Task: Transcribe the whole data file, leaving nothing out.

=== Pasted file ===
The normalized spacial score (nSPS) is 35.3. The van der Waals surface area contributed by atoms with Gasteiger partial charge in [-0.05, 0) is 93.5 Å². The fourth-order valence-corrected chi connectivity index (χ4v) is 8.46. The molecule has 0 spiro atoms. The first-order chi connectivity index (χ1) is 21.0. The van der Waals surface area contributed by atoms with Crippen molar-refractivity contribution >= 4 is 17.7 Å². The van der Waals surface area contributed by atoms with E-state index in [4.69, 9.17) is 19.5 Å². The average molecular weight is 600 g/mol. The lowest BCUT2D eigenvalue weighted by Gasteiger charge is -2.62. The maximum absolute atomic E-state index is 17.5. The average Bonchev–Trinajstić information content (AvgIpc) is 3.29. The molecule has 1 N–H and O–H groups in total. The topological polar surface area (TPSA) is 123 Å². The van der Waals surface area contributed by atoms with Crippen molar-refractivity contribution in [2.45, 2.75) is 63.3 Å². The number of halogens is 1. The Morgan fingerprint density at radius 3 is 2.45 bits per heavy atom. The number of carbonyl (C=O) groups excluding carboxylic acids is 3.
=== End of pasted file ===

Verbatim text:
The normalized spacial score (nSPS) is 35.3. The van der Waals surface area contributed by atoms with Gasteiger partial charge in [-0.05, 0) is 93.5 Å². The fourth-order valence-corrected chi connectivity index (χ4v) is 8.46. The molecule has 0 spiro atoms. The first-order chi connectivity index (χ1) is 21.0. The van der Waals surface area contributed by atoms with Crippen molar-refractivity contribution >= 4 is 17.7 Å². The van der Waals surface area contributed by atoms with E-state index in [4.69, 9.17) is 19.5 Å². The average molecular weight is 600 g/mol. The lowest BCUT2D eigenvalue weighted by Gasteiger charge is -2.62. The maximum absolute atomic E-state index is 17.5. The average Bonchev–Trinajstić information content (AvgIpc) is 3.29. The molecule has 1 N–H and O–H groups in total. The topological polar surface area (TPSA) is 123 Å². The van der Waals surface area contributed by atoms with Crippen molar-refractivity contribution in [2.45, 2.75) is 63.3 Å². The number of halogens is 1. The Morgan fingerprint density at radius 3 is 2.45 bits per heavy atom. The number of carbonyl (C=O) groups excluding carboxylic acids is 3.